Finding maps online makes a lot of sense. You will have the latest information updated in real-time for a new street in your neighborhood or up-to-the-minute traffic reports to help you plan your commute. Step-by-step driving directions make any trip a breeze. Yet which online map site reigns supreme: Google, Yahoo or MapQuest?
First let’s look at simple directions. That is why most of us find driving directions online after all, is it not? If you are worried about road hazards, construction zones and thick traffic, then Yahoo Maps is good for that function. MapQuest lets you check boxes to avoid highways and tolls, choose the shortest distance or take the route with the shortest time. The user-friendly, simple nature of this site is also a good perk for someone who wants their directions right away.
They also have recently added the drag-and-drop function that Yahoo has had, which helps you navigate around traffic obstructions. If you are walking or jogging, then Ask is the only site that lets you plot your pedestrian course. Google Maps can zoom in for close topographical views of any continent. To sum up, Yahoo is the best site when traffic or construction sites are a concern, while MapQuest provides quick point-A-to-point-B directions.
So what about maps of sightseeing? MapQuest does not offer satellite images currently, although if you have the addresses, you can plot out multiple points on your sightseeing tour to discover an efficient route. Google can show you extremely close-up views all around the world from Nairobi and Lima to Baghdad and Tokyo.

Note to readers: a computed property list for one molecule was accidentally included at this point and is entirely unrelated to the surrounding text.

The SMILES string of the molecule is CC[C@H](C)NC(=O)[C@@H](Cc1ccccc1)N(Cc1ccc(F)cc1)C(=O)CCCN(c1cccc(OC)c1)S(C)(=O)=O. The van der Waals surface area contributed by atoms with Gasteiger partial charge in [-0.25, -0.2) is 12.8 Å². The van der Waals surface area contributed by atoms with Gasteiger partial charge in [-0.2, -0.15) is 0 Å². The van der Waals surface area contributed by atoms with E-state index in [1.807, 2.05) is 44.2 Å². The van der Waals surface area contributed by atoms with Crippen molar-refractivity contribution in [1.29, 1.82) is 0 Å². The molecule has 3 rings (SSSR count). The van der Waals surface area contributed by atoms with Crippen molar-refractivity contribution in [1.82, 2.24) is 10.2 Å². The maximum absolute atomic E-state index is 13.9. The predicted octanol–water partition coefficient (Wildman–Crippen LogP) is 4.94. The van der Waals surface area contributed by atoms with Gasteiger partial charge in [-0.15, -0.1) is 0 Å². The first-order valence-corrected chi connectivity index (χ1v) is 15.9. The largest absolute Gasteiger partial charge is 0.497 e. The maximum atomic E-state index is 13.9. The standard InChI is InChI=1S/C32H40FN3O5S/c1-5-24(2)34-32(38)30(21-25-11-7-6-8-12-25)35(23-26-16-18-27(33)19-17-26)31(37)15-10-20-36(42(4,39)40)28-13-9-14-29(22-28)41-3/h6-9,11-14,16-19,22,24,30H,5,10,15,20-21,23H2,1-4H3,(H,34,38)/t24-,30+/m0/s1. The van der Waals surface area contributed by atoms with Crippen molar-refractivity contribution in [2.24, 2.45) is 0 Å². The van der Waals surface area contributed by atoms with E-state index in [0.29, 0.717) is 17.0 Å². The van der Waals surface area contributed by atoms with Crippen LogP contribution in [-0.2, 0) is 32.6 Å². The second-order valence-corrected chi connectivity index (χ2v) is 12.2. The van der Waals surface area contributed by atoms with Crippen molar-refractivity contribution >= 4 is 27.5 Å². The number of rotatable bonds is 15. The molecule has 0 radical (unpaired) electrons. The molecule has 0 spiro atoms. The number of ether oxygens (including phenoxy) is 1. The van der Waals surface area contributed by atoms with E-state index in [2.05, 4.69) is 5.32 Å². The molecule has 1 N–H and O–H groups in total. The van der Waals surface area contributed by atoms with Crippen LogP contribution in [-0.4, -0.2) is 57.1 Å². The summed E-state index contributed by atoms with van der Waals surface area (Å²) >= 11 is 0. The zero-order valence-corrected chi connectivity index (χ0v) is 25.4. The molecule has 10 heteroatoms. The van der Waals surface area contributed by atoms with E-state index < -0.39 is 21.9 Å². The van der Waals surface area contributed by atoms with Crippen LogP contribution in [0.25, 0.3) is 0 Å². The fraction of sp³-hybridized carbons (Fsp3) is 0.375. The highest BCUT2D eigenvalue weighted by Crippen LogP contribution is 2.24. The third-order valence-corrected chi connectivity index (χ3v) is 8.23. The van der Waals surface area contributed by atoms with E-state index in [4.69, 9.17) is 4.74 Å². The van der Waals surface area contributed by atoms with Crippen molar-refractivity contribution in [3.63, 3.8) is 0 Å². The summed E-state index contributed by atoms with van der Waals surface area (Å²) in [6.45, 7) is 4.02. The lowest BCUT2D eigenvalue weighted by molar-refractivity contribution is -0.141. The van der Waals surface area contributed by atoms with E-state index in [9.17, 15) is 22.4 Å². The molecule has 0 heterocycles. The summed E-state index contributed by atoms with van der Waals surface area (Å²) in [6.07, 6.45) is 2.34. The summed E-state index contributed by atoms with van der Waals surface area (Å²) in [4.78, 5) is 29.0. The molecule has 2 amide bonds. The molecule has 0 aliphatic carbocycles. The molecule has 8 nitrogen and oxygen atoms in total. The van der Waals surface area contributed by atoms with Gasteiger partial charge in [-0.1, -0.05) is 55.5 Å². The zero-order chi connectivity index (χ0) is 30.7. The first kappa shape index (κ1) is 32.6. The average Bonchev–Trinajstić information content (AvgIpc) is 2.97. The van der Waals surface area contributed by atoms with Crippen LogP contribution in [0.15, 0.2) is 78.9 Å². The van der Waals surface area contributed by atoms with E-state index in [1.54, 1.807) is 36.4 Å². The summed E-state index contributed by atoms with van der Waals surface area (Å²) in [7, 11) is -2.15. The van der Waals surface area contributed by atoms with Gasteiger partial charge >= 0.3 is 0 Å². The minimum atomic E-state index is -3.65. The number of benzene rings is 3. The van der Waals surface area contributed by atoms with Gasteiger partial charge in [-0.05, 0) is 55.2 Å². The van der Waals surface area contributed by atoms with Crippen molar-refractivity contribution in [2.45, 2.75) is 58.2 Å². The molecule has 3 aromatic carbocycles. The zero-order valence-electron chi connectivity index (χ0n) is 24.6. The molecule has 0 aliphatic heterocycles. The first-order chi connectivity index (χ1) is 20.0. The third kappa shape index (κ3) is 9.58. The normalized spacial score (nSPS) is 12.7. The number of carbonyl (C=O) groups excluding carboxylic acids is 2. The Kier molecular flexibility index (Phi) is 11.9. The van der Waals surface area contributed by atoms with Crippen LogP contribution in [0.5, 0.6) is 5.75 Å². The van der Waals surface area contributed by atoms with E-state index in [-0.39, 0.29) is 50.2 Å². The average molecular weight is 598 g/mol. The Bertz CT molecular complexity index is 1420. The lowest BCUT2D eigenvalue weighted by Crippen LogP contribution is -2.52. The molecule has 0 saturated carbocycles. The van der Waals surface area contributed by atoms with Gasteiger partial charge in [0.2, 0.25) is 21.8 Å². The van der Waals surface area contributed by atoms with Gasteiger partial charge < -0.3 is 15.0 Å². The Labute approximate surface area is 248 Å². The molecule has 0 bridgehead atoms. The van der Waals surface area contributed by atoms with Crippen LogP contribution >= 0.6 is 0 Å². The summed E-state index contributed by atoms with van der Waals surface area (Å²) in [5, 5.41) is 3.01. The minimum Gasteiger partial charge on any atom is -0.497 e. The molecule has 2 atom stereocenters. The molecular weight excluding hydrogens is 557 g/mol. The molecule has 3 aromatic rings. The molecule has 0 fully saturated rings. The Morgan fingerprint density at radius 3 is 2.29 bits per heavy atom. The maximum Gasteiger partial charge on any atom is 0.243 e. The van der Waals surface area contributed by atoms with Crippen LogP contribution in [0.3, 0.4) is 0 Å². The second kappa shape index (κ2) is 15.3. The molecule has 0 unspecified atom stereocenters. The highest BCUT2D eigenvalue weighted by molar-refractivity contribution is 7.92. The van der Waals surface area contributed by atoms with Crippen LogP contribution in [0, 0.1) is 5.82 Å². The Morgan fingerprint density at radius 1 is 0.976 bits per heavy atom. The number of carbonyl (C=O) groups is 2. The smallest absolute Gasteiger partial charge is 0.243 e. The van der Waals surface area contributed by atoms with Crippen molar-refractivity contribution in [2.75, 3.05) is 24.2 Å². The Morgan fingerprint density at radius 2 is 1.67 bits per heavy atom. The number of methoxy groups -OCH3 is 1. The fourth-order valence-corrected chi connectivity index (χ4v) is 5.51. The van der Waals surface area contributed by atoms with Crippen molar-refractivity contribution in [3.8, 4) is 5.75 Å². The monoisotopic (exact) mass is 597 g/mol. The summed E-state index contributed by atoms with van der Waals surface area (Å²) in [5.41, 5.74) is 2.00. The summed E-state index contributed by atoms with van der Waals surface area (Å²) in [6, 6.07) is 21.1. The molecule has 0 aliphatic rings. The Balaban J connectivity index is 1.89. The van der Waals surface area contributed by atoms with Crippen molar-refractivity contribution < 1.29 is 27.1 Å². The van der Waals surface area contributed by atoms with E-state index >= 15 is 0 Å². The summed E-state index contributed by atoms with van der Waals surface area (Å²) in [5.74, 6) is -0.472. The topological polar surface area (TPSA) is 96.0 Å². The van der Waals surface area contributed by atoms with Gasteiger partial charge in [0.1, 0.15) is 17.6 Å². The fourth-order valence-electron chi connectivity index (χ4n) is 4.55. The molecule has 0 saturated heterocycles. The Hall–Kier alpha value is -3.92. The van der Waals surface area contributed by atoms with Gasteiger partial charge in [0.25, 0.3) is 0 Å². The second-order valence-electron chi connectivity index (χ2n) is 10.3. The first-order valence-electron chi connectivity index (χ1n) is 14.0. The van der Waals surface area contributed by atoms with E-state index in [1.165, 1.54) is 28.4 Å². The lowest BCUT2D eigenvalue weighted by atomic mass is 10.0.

Yahoo also takes you right to the heart of the world’s most far-flung continents using a number of sources for its images, although Google and Ask have more display pixels. Conclusively, Google Maps probably has the most comprehensive database of real-world images and the fastest response time for your sightseeing needs. In fact, there are entire websites dedicated to “sightseeing without leaving your living room via Google satellite maps.”
Another site not detailed here, but worth looking at, is the newer Microsoft Windows Live Local. You can stick a pushpin on favorite locations, record notes and upload pictures to your sites to save or share with friends, which is sort of like the Google map creator function. You can also view traffic reports and get the clearest route, explore collections of sightseeing landmarks and tour 3-D cities.
This new player seems to perceptibly take the best of the other sites and do it better. As you browse, you will notice that all the sites have similar interfaces (except for that rebel, MapQuest) but the subtle differences are what make people so adamant about their favorite mapping engines.